Berlin’s strength lies not just in her compelling, guiding narratives, but in the imagery she chooses to solidify them. Her attention to detail, both in sight and in mind, is what brings her realism to life. Whether its illustrating the dinginess of the plastic chairs in an old laundromat (“they skidded in the ripped linoleum and the sound hurt your teeth”) or of the aura of a wooden desk (“they do make sounds, like branches in the wind, as if they were still trees”), or even the acknowledgment of the dual appearances of a single place (“there were two men in a large room that would have been sunny if it weren’t raining”), Berlin expertly implants her grounding details like poles in the ground, and strings her stories around them.
She oftentimes makes atypical allusions or similes, simply for their emotional resonance. To describe a schoolhouse at the end of a yard as sitting there “like an abandoned child’s toy” doesn’t quite fit in a comparative visual sense, but provides the contextual understanding of the treatment and outlook towards the building. She does the same with common, but complex feelings, such as the ever-complicated structures of love and sex in her story, “Bluebonnets”. Writing “she wondered if so much passion had come from simple rage or from a sense of loss,” she portrays a passionate tryst ended by something as trite as forgetting to take off one’s shoes, or disagreeing on poetry. Not because of the acts themselves, but of their release of the inherent, emotional differences destined to doom many such affairs from the start.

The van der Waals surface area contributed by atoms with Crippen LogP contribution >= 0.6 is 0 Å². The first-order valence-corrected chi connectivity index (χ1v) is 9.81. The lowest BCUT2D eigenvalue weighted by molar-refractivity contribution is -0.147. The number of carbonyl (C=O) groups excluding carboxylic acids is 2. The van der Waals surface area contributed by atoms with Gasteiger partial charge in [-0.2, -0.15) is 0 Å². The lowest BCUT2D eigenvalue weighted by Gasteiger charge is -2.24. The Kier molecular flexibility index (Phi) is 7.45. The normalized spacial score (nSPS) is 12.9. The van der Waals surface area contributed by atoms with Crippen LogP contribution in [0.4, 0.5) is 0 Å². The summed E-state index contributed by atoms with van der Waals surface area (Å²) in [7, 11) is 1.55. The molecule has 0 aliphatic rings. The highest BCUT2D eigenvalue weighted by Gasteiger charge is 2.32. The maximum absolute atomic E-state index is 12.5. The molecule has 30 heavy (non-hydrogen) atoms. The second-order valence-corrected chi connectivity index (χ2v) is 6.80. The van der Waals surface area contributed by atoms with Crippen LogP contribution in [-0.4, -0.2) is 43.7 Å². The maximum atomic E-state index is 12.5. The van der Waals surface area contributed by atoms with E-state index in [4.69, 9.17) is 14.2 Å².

Her observations, her insights, and her imagery, exemplify what Stephen King described in his book On Writing as stirring audiences with the “prickle of recognition”, that understanding from a reader of when an author has perfectly captured some semblance of the truth of human existence. Even in her more ghastly stories, such as the crippling alcoholism of the protagonist of “Miserable”, or the horror of a botched abortion in “Tiger Bites”, the artistry of the stories, in their lively depiction of such real-life horrors, strike such an emotional chord that seem to overshadow the inherent misery of their narrative.
The instinctive joy felt at such a recognition, at the successful, literary entrapment of such a truth, whether it be joyous or dismal, represents the height of artistic achievement. With great art, the most sincere melancholy is as alluring and beautiful as the purest joy. Berlin accomplishes just this with flying colors. For example, in the story, “Toda Luna, Todo Ano”, Berlin beautifully describes the sensation of being underwater while scuba diving :
“With no weight you lose your self as a point of reference, lose your place in time.”
Later in the book, in another story, “Grief”, Berlin revisits this same setting, this time with her character passing wisdom onto a younger sister.
“Your body disappears, because you are so weightless, but at the same time you become intensely aware of it.”
The description is a fine way to describe the the feeling of reading Berlin at her best: a loss of self and time for the buoyancy of her narrative, and the sense we’re being provided this wisdom. At the same time, there’s the intense understanding and awareness of oneself and one’s place in the grand picture of life she’s painted over the book’s 400 pages. One doesn’t walk through one of Berlin’s stories, one swims, suspended over them.